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Thread: melting copper

  1. #11
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    I have used copper tubing and pipe as well. It seems to be just fine. I prefer wire because I don't have to clean it or hammer it flat and fold it up.

    I use #14 wire and larger only. I buy only clean #1 scrap. But I don't think lacquer or wire varnish would hurt anything. Seems like it would just burn off at a lower temperature than you pour at.

    Richard
    When I die, Heaven can wait—I want to go to McMaster-Carr.

  2. #12
    It never ceases to amaze me what survives a melt and ends up in the dross.

  3. #13
    I've only melted copper a couple of times,trying to make aluminum bronze.First time melted the copper first(took longer than expected)then added aluminum.Second time melted a heel of aluminum then added copper and it went much faster and smoother.I suspect aluminum may be sort of a flux for copper.

  4. #14
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    copper oxidizes, it loves to pick up O2. If it looks like a melted blob but acts mushy or somewhat solid, I would guess that it has picked up O2. Two solutions: watch your furnace atmosphere, back it down to neutral or slightly carbonizing and add some charcoal or coal to your crucible. The carbon in the crucible is more reactive to the O2 than the copper. Hope that helps. Also the extra carbon in the pot will reduce the oxides back into clean copper.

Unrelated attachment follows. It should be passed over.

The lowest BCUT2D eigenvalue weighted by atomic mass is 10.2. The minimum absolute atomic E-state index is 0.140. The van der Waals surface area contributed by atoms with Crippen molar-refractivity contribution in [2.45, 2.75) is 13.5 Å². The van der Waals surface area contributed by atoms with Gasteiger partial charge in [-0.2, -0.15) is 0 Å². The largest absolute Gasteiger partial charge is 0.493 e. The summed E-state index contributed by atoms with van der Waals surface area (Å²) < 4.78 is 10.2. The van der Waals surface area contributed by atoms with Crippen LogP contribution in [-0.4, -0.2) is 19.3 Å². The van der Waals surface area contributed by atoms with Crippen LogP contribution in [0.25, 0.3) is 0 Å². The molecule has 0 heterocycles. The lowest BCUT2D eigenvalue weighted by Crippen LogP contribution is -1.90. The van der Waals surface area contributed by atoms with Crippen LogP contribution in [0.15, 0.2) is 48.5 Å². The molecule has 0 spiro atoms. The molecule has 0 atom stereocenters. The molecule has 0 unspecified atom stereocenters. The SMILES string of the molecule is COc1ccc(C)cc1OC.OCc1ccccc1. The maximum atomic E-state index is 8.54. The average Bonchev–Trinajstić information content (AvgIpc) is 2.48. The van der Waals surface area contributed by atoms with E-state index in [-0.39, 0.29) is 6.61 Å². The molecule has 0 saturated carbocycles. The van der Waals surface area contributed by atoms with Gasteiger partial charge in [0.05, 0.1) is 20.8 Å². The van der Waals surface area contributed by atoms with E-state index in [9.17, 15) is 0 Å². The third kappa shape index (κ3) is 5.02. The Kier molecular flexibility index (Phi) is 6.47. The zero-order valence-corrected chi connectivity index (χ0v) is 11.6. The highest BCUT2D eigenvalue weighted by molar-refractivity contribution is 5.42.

kent
    Kent
    There is beauty, power and excitement in simple old technology!

  5. #15
    Quote Originally Posted by jerseydevil View Post
    yes, I'm firing with the front open...

    I have a B tank and an oxi/air torch, but it's a small tip, and it doesn't seem to work much better, plus I have to hold it the entire time.
    I don't find it very difficult to melt copper... it's keeping it in the crucible that's the difficult part. I melt with charcoal and it is difficult to get the temperature high enough while not burning through the steel crucible...

    :sad:

    jf

  6. #16
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    steel crucible...
    Don't do it. For two reasons:
    1. At copper temps steel gets red hot, and it is quite flexible and not at all strong.
    2. Molten copper alloys with steel readily; it dissolves some of the steel crucible and you are left with a Cu-Fe alloy instead of pure copper.


    Richard
    When I die, Heaven can wait—I want to go to McMaster-Carr.

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